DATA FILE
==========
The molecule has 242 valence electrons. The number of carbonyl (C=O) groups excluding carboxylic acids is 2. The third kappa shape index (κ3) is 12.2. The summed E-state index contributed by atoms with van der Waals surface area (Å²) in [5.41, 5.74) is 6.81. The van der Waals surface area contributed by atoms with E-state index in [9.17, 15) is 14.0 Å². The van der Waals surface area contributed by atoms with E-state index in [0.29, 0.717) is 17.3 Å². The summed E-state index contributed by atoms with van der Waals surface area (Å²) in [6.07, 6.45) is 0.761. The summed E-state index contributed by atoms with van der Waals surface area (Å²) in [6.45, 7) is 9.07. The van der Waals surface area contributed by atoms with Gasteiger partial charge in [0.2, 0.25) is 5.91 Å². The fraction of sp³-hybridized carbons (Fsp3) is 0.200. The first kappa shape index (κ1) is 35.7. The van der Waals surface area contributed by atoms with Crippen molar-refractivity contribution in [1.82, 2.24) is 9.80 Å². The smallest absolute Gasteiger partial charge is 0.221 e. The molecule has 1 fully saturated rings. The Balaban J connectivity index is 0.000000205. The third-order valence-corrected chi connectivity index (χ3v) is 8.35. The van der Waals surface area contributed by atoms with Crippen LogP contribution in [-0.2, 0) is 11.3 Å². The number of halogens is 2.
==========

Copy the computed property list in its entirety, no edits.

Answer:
The molecule has 242 valence electrons. The number of carbonyl (C=O) groups excluding carboxylic acids is 2. The third kappa shape index (κ3) is 12.2. The summed E-state index contributed by atoms with van der Waals surface area (Å²) in [5.41, 5.74) is 6.81. The van der Waals surface area contributed by atoms with E-state index in [9.17, 15) is 14.0 Å². The van der Waals surface area contributed by atoms with E-state index in [0.29, 0.717) is 17.3 Å². The summed E-state index contributed by atoms with van der Waals surface area (Å²) in [6.07, 6.45) is 0.761. The summed E-state index contributed by atoms with van der Waals surface area (Å²) in [6.45, 7) is 9.07. The van der Waals surface area contributed by atoms with Gasteiger partial charge in [0.2, 0.25) is 5.91 Å². The fraction of sp³-hybridized carbons (Fsp3) is 0.200. The first kappa shape index (κ1) is 35.7. The van der Waals surface area contributed by atoms with Crippen molar-refractivity contribution in [1.82, 2.24) is 9.80 Å². The smallest absolute Gasteiger partial charge is 0.221 e. The molecule has 1 fully saturated rings. The Balaban J connectivity index is 0.000000205. The third-order valence-corrected chi connectivity index (χ3v) is 8.35. The van der Waals surface area contributed by atoms with Crippen LogP contribution in [-0.2, 0) is 11.3 Å². The number of halogens is 2.